• \$\begingroup\$ Very nice. Very good \$\endgroup\$
    – lyxal
    Apr 23, 2021 at 3:15
  • \$\begingroup\$ Can you use the eval`str`; trick? \$\endgroup\$
    – Wezl
    Apr 23, 2021 at 13:01
  • \$\begingroup\$ @Wezl eval wont work that way \$\endgroup\$
    – tsh
    Apr 23, 2021 at 13:11
  • \$\begingroup\$ @Wezl More specifically, the fn`str` doesn't pass the string itself, but [str] (and sometimes some other stuff), which most built-ins will stringify anyway \$\endgroup\$ Apr 23, 2021 at 13:22
  • \$\begingroup\$ Some golf abc: p.includes(w=x+","+y), p.push(w) can be p[w=[x,y]], p[w]=1; [q,r]=[[0,-1],[1,0],[0,1],[-1,0],[q,r],[q,r]][m] can be m<4?[q,r]=[[0,-1],[1,0],[0,1],[-1,0]][m]:0; x;while(y){z1;z2;z3} can be for(x;y;z3){z1;z2} \$\endgroup\$
    – tsh
    Apr 23, 2021 at 13:32

Python 3.8, 134 bytes

f=lambda s,r=0,c=0,d=5,*v:(g:=s[r][c])//9+((r,c)in v)or f(s,(r+(d:=g%8or d)//3*(k:=g//8+1)-k)%len(s),(c+d%3*k-k)%len(s[0]),d,*v,(r,c))

Try it online!

Takes advantage of the looser input/output formats. In particular the input grid is mapped in the following way: { '^': 1, 'v': 7, '<': 3, '>': 5, '#': 8, '.': 0, 'A': 18, 'B': 27 }. For output, it returns 1 on a tie, 2 if A wins, and 3 if B wins.

  • \$\begingroup\$ I was really hoping someone would take advantage of the loose input format in a creative way. Thank you! \$\endgroup\$
    – lyxal
    Apr 23, 2021 at 8:50
  • \$\begingroup\$ @Lyxal only say any character set so I only dare use {"A":"a","B":"b","<":"3",">":"5","^":"-","v":"+",".":"!","#":"0",}, not ` 'A': 18, 'B': 27 }` \$\endgroup\$
    – l4m2
    Apr 23, 2021 at 8:55

JavaScript (V8), 125 bytes


Try it online!

    '<': '3',
    '^': '6',
    '>': '5',
    'v': '8',
    '.': '2',
    '#': '0',
    'A': 'A',
    'B': 'B',

APL(Dyalog Unicode), 149 147 bytes SBCS

p v o g←(1 1)(0 1)⍬⎕
l←{v⊢←0 ¯1}
r←{v⊢←0 1}
u←{v⊢←¯1 0}
d←{v⊢←1 0}

Try it on APLgolf!

A tradfn submission which takes the grid as a character matrix. I'm sure there's multiple places to improve this.

><^v# → rludb and the rest of the instructions .AB remain the same.

Here's a testcase converter, in case there are other inputs.

  • \$\begingroup\$ Can you save 4 bytes by returning 0 in case of a tie, instead of 'Tie'? \$\endgroup\$ Apr 23, 2021 at 10:19
  • \$\begingroup\$ the check in place is for whether the first letter of the output is an alphabet, so I can change Tie to 'T' saving 3. \$\endgroup\$
    – Razetime
    Apr 23, 2021 at 11:03
  • \$\begingroup\$ if numbers are allowed, that'd probabaly reduce a lot. \$\endgroup\$
    – Razetime
    Apr 23, 2021 at 11:41
  • \$\begingroup\$ @Razetime Numbers are definitely allowed. I used a number encoding for my J answer. \$\endgroup\$
    – Jonah
    Apr 25, 2021 at 21:56

J, 116 bytes

f=._3 g@{[:,/]((*0&=),:[(]]`]`(2*[)`[@.(|@g*4>|@g)(*0&~:))](%|)@|.~0j_1+.@*(*4>|)@g)/^:a:@,:]{:@,:0,~0{,^3~:,

Try it online!

Will try to add explanation later. The concept is more elegant than the J itself for this one.


Python 3, 221 bytes

def f(g,*a):x,y,a,b,s=a or[0,0,1,0,[]];c=g[y][x];k=(c=="#")+1;a,b=c in".#"and(a,b)or[(1,0),(0,1),(-1,0),(0,-1)][">v<".find(c)];return"T"if(x,y)in s else c in"AB"and c or f(g,(x+a*k)%len(g[0]),(y+b*k)%len(g),a,b,s+[(x,y)])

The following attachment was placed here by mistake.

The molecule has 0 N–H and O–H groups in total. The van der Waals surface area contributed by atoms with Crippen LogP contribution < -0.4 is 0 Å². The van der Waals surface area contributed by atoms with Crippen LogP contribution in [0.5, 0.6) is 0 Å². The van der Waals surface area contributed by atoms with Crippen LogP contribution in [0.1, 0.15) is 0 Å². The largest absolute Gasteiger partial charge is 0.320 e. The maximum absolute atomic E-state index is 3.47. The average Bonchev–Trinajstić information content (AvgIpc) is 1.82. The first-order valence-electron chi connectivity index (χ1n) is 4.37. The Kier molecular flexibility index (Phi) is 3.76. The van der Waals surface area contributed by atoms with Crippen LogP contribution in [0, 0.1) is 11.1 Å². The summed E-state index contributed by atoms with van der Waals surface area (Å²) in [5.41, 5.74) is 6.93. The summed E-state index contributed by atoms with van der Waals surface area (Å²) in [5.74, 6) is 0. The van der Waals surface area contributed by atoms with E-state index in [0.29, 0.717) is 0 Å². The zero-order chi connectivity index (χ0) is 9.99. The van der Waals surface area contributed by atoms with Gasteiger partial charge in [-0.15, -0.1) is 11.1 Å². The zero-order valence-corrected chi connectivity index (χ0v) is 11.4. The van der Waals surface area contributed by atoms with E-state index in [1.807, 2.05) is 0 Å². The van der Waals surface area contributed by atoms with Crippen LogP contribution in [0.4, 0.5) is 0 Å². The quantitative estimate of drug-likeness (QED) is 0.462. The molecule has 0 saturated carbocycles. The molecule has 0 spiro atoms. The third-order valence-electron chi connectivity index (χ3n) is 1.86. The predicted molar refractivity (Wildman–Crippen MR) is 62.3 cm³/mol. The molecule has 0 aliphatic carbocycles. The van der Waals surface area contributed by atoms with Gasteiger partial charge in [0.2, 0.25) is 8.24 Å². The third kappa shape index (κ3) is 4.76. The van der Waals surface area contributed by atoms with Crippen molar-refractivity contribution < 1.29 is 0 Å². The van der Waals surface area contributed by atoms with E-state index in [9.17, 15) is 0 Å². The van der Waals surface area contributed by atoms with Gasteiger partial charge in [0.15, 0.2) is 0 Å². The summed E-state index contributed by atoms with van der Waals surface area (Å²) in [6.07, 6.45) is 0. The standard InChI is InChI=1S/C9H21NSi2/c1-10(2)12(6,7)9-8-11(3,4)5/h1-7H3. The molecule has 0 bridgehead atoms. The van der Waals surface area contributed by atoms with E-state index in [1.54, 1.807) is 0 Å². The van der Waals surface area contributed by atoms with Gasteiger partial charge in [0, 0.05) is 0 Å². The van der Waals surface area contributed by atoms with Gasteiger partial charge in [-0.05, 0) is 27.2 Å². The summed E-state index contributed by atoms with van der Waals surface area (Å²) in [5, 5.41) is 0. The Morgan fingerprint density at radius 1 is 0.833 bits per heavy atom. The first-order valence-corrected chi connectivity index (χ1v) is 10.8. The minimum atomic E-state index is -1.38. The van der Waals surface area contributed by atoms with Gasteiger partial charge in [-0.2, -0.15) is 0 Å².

Try it online!

Perfectly ties Redwolf's JS, by pure coincidence, lol. This could probably be shortened a lot.


AWK, 267 258 bytes

R=NR,C=NF{for(j=0;k=$++j;v=v?v:k)b[R][j]=k!="."?k:0}END{c=d=f=1;a["^"]=-3;a["v"]=3;a[">"]=4;a["<"]=-4;s["A"]=s["B"]=1;for(s[1]--;y=="#"||!s[v];z=s[v=b[d][f]]>0?v:"tie"){y=="#"?0:w=a[v]?g=c=a[v]:b[d][f]=1;d=(d+=g%2)?d>R?0:d:R;f=(f+=c%3)?f>C?0:f:C;y=v}print z}

Try it online!

I thought the state machine properties of AWK would help make this shorter, but this particular approach probably won't get much smaller then this...

The first clause reads in the board... The board definitions expected are as listed in the description, with spaces between each character on the board.

R=NR,C=NF{ ... }

Each time a record is read in, R (the max rows) is set to the line number and C (the max columns) is set to the number of blank delimited fields. Those are use for the wrapping code later.


The for loop does a couple of things, primarily it sets elements of a two dimensional array b to either the character in the board cell or 0 if the input character was ..

The v=v?v:k bit at the end the loop just sets v to the first character in the board (the top left position).

END{ ... }

On EOF, meaning once the whole board has been read in, the END clause runs the simulation to find the answer.


This long mess is just initiallization I couldn't find a way to shorten. The a array is used to compute what deltas should be applied to the current row and column for a given character. And the s array is used to recognize stop conditions.

for(s[1]--;y=="#"||!s[v];z=s[v=b[d][f]]>0?v:"tie"){ ... }

This inner loop does whatever one "command" implies, stopping when the s value of the current board position is A or B or a number greater than 0 (meaning we've been here more than once). The # test is to make sure the code will ignore the current cell is the previous character was the "skip the next character" command.

The body of the loop is several statement. It should be possibly be combined into one with more ternary nesting, but I gave up after hitting my deadend limit. :)


Speaking of nested ternaries... This statement short circuits and does nothing if we're supposed to skip the cell, when the previous command was #.

Otherwise if the current command implies a change in direction (the a check), the code uses the mapped value for this command in the a directory to set new row and column deltas.

The "else" logic after that, is b[d][f]=1, which sets the current cell to a value that will trigger the "we've been here" check and exit the loop if we come back to this spot on the board.


These two statements adjust the row and column positions respectively using the offsets associated with the current command, wrapping if the values are too big or too small. The %2 operation gives the row change (-1, 0, 1) and the %3 operation gives the column change, also (-1, 0, 1).


And lastly, we have to save the current command in order to skip the next character is this command it #.

print z

When the loop exits z will either be A, B or tie.